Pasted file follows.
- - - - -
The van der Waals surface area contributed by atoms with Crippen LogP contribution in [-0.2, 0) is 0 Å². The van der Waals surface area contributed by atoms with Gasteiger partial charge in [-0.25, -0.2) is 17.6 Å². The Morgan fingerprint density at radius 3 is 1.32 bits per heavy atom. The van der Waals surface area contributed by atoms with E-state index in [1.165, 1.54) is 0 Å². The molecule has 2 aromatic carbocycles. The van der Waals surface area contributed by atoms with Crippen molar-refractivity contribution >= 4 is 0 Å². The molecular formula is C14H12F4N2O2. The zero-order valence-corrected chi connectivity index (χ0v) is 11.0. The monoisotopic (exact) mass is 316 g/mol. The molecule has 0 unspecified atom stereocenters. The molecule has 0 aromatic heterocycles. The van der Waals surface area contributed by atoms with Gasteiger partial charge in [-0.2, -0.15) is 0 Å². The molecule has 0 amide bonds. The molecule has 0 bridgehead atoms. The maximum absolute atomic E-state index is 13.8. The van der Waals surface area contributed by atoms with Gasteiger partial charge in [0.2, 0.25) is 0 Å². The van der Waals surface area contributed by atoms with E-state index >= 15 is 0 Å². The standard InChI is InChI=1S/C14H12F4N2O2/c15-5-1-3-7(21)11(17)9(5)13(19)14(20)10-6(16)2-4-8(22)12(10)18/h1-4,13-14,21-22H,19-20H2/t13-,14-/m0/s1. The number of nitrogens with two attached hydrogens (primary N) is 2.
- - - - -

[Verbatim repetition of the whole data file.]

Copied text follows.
The van der Waals surface area contributed by atoms with Crippen LogP contribution in [-0.2, 0) is 0 Å². The van der Waals surface area contributed by atoms with Gasteiger partial charge in [-0.25, -0.2) is 17.6 Å². The Morgan fingerprint density at radius 3 is 1.32 bits per heavy atom. The van der Waals surface area contributed by atoms with E-state index in [1.165, 1.54) is 0 Å². The molecule has 2 aromatic carbocycles. The van der Waals surface area contributed by atoms with Crippen molar-refractivity contribution >= 4 is 0 Å². The molecular formula is C14H12F4N2O2. The zero-order valence-corrected chi connectivity index (χ0v) is 11.0. The monoisotopic (exact) mass is 316 g/mol. The molecule has 0 unspecified atom stereocenters. The molecule has 0 aromatic heterocycles. The van der Waals surface area contributed by atoms with Gasteiger partial charge in [-0.2, -0.15) is 0 Å². The molecule has 0 amide bonds. The molecule has 0 bridgehead atoms. The maximum absolute atomic E-state index is 13.8. The van der Waals surface area contributed by atoms with Gasteiger partial charge in [0.2, 0.25) is 0 Å². The van der Waals surface area contributed by atoms with E-state index >= 15 is 0 Å². The standard InChI is InChI=1S/C14H12F4N2O2/c15-5-1-3-7(21)11(17)9(5)13(19)14(20)10-6(16)2-4-8(22)12(10)18/h1-4,13-14,21-22H,19-20H2/t13-,14-/m0/s1. The number of nitrogens with two attached hydrogens (primary N) is 2.